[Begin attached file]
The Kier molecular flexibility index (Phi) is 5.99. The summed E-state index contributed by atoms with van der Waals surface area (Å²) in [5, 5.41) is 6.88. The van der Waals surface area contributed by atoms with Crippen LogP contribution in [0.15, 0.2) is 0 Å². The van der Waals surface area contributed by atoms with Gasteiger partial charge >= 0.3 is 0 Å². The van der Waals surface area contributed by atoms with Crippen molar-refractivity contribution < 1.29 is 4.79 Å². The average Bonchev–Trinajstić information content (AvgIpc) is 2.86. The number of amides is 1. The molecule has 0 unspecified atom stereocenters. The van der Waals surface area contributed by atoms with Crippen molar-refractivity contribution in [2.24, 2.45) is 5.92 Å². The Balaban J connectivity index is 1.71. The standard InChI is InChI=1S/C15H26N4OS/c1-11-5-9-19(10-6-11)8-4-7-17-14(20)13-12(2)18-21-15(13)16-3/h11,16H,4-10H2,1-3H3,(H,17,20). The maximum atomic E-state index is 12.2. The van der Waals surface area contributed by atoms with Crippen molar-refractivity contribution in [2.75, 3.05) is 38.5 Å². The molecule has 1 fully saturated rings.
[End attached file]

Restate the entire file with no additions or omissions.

The Kier molecular flexibility index (Phi) is 5.99. The summed E-state index contributed by atoms with van der Waals surface area (Å²) in [5, 5.41) is 6.88. The van der Waals surface area contributed by atoms with Crippen LogP contribution in [0.15, 0.2) is 0 Å². The van der Waals surface area contributed by atoms with Gasteiger partial charge >= 0.3 is 0 Å². The van der Waals surface area contributed by atoms with Crippen molar-refractivity contribution < 1.29 is 4.79 Å². The average Bonchev–Trinajstić information content (AvgIpc) is 2.86. The number of amides is 1. The molecule has 0 unspecified atom stereocenters. The van der Waals surface area contributed by atoms with Crippen molar-refractivity contribution in [2.24, 2.45) is 5.92 Å². The Balaban J connectivity index is 1.71. The standard InChI is InChI=1S/C15H26N4OS/c1-11-5-9-19(10-6-11)8-4-7-17-14(20)13-12(2)18-21-15(13)16-3/h11,16H,4-10H2,1-3H3,(H,17,20). The maximum atomic E-state index is 12.2. The van der Waals surface area contributed by atoms with Crippen molar-refractivity contribution in [2.75, 3.05) is 38.5 Å². The molecule has 1 fully saturated rings.